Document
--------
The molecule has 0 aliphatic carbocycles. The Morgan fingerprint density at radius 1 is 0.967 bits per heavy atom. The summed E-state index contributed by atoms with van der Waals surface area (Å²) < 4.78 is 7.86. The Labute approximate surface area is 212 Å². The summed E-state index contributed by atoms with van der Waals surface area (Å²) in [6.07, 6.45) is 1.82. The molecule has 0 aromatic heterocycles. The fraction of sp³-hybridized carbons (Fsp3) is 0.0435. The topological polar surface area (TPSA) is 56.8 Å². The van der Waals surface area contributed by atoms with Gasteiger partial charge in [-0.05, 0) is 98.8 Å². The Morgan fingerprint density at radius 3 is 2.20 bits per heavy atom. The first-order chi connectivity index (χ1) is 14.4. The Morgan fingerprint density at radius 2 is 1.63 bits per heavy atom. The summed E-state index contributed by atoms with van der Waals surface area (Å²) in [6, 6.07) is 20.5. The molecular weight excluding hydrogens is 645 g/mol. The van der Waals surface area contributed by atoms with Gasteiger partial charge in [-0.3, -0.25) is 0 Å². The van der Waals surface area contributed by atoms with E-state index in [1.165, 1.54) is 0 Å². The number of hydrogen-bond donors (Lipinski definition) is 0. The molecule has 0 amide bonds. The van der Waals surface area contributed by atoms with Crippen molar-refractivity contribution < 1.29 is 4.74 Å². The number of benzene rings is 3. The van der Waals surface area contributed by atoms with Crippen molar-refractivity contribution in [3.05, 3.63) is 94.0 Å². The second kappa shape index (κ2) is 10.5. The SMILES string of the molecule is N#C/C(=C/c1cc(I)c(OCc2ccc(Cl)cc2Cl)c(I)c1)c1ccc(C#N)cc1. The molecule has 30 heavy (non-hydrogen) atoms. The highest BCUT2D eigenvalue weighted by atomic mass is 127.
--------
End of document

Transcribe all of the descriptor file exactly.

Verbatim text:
The molecule has 0 aliphatic carbocycles. The Morgan fingerprint density at radius 1 is 0.967 bits per heavy atom. The summed E-state index contributed by atoms with van der Waals surface area (Å²) < 4.78 is 7.86. The Labute approximate surface area is 212 Å². The summed E-state index contributed by atoms with van der Waals surface area (Å²) in [6.07, 6.45) is 1.82. The molecule has 0 aromatic heterocycles. The fraction of sp³-hybridized carbons (Fsp3) is 0.0435. The topological polar surface area (TPSA) is 56.8 Å². The van der Waals surface area contributed by atoms with Gasteiger partial charge in [-0.05, 0) is 98.8 Å². The Morgan fingerprint density at radius 3 is 2.20 bits per heavy atom. The first-order chi connectivity index (χ1) is 14.4. The Morgan fingerprint density at radius 2 is 1.63 bits per heavy atom. The summed E-state index contributed by atoms with van der Waals surface area (Å²) in [6, 6.07) is 20.5. The molecular weight excluding hydrogens is 645 g/mol. The van der Waals surface area contributed by atoms with Gasteiger partial charge in [-0.3, -0.25) is 0 Å². The van der Waals surface area contributed by atoms with E-state index in [1.165, 1.54) is 0 Å². The number of hydrogen-bond donors (Lipinski definition) is 0. The molecule has 0 amide bonds. The van der Waals surface area contributed by atoms with Crippen molar-refractivity contribution < 1.29 is 4.74 Å². The number of benzene rings is 3. The van der Waals surface area contributed by atoms with Crippen molar-refractivity contribution in [3.05, 3.63) is 94.0 Å². The second kappa shape index (κ2) is 10.5. The SMILES string of the molecule is N#C/C(=C/c1cc(I)c(OCc2ccc(Cl)cc2Cl)c(I)c1)c1ccc(C#N)cc1. The molecule has 30 heavy (non-hydrogen) atoms. The highest BCUT2D eigenvalue weighted by atomic mass is 127.